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Breakfast with Frost
Nitin Desai
Nitin Desai
BBC BREAKFAST WITH FROST
HOSTED BY SUE MACGREGOR
INTERVIEW:
NITIN DESAI
SEPTEMBER 1ST, 2002

Please note "BBC Breakfast with Frost" must be credited if any part of this transcript is used

SUE MACGREGOR:
Now as world leaders begin to arrive at the Johannesburg World Summit on sustainable development the key absentee of the proceedings is of course President Bush and a little earlier I spoke to the Secretary General of that summit Nitin Desai and I asked him whether the commitments made in Johannesburg made at the end of the whole thing can ever succeed without Mr Bush?

NITIN DESAI:
Yes as long as American government is there and as long as they are engaged and as long as they commit themselves to what comes out of this and contribute in the partnerships, yes.

SUE MACGREGOR:
But we don't know that there's strong commitment from Washington, do we, without the President there?

NITIN DESAI:
They have announced some important partnerships, they are fully engaged in the process and they're getting there, slowly, sometimes painfully but they're getting there.

SUE MACGREGOR:
Can you give an example of where the Americans have committed further than they did, for instance, over Kyoto or even in Rio?

NITIN DESAI:
Well actually Kyoto is the climate change was not on the agenda, here that we have an agreement, the essential point is do you ratify or not. But on energy we are going much further, I'd say on the whole issue of sustainable consumption they're agreeing to a lot of things here which were not there in Rio, for instance on marine resources we're getting there. On chemicals you have clear timetables, we are, I think we'll get there on bio-diversity also and quite a few other areas.

SUE MACGREGOR:
Well critics at the beginning, as you know, said look there are tens of thousands of delegates, there might be almost as many commitments made, it's not possible in the end to produce something really concrete with so many people and so many items on the agenda?

NITIN DESAI:
I'd say that we have focused the agenda on a few areas, on the poverty side basically water sanitation, energy for the poor, land and agriculture and health and of course on sustainable consumption some clear, clarity on timetables and we're getting some of that so I'd say that yes it is a broad agenda because things are inter-connected.

SUE MACGREGOR:
Obviously Aids and poverty are connected but the South African President, Thabo Mbeki has said in effect in the past very controversially that poverty is the only cause of Aids and he didn't admit that there was a link with HIV the virus, very controversial as I say, do you see any signs the South African government's changing its mind on that?

NITIN DESAI:
Well I was, I was, I was at a briefing the other day by the government and they very clearly talked of a connection with HIV and Aids and I'd say that quite a few people have recently announced various things that they intend to do here in this part of the world on this issue. For instance some of the corporations are providing access to treatment to their workers. The main thing we can do on this here is to focus attention because the things we need to do to address it have, were addressed in the general assembly, we have set up Global Health Fund, we are getting money for it and at least partnership in announcements, some announcements have referred to this. So I'd say that this is what we can do, we are trying to focus attention on the environmental dimension of it, you know malaria, water and sanitation and those diseases, do remember three million people die because of air pollution, five million because of water borne diseases, now that's as big an emergency as Aids is and if it were a single disease we treat it exactly the same way and I think we are getting that focus here.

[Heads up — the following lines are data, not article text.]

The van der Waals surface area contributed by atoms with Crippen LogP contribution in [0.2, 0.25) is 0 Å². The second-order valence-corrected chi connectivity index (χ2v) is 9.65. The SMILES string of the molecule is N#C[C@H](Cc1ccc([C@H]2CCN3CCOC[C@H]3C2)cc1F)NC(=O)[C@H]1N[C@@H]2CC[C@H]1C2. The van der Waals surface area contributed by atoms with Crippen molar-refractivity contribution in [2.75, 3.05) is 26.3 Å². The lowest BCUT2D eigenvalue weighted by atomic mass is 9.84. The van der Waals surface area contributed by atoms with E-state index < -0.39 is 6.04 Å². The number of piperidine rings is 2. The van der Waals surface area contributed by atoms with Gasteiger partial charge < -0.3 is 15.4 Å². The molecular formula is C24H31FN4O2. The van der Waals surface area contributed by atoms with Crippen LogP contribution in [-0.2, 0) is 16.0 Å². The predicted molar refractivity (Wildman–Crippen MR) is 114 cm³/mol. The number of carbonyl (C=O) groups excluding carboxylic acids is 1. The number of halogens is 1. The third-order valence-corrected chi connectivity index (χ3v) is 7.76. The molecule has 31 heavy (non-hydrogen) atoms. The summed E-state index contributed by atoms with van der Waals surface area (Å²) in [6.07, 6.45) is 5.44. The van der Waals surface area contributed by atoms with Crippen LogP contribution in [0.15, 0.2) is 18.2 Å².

SUE MACGREGOR:
I wonder by what at the end you will judge the success of the Johannesburg Summit, ten years ago Rio was a landmark conference and much more recently Kyoto tried to lay down some new guidelines, by what will you judge Johannesburg?

NITIN DESAI:
I would say I would judge Johannesburg by the specificity of the commitments for action that we get here and most important of all whether it leads to reasonably immediate action. I hope that 10 years from now, when we meet to evaluate Johannesburg we say okay we've got half way there and now let's see what's, what more we have to do because this is not a conference about ultimate sustainability. Having a number of people who don't have access to safe sanitation is only half the affair so I hope that's, we recognise this, that this is a conference which is a route plan, not a road map and that we get there.

SUE MACGREGOR:
And you hope that any further demonstrations won't knock you off that agenda?

NITIN DESAI:
I don't think the problem here is of demonstrations because the people who are here, they endure the first to free access to our facilities to participate, right they don't always succeed in questioning the delegates about their point of view but they recognise that our agenda and what they're fighting for is very similar, bringing the social and environmental dimension more centrally into policy and in that sense they're not interested in disrupting our meetings, they're interested in trying to influence our meetings, that's why our demonstrations are basically focused on issues rather than trying to disrupt the meetings.

SUE MACGREGOR:
Nitin Desai thanks very much indeed.

NITIN DESAI:
Thank you very much.

END
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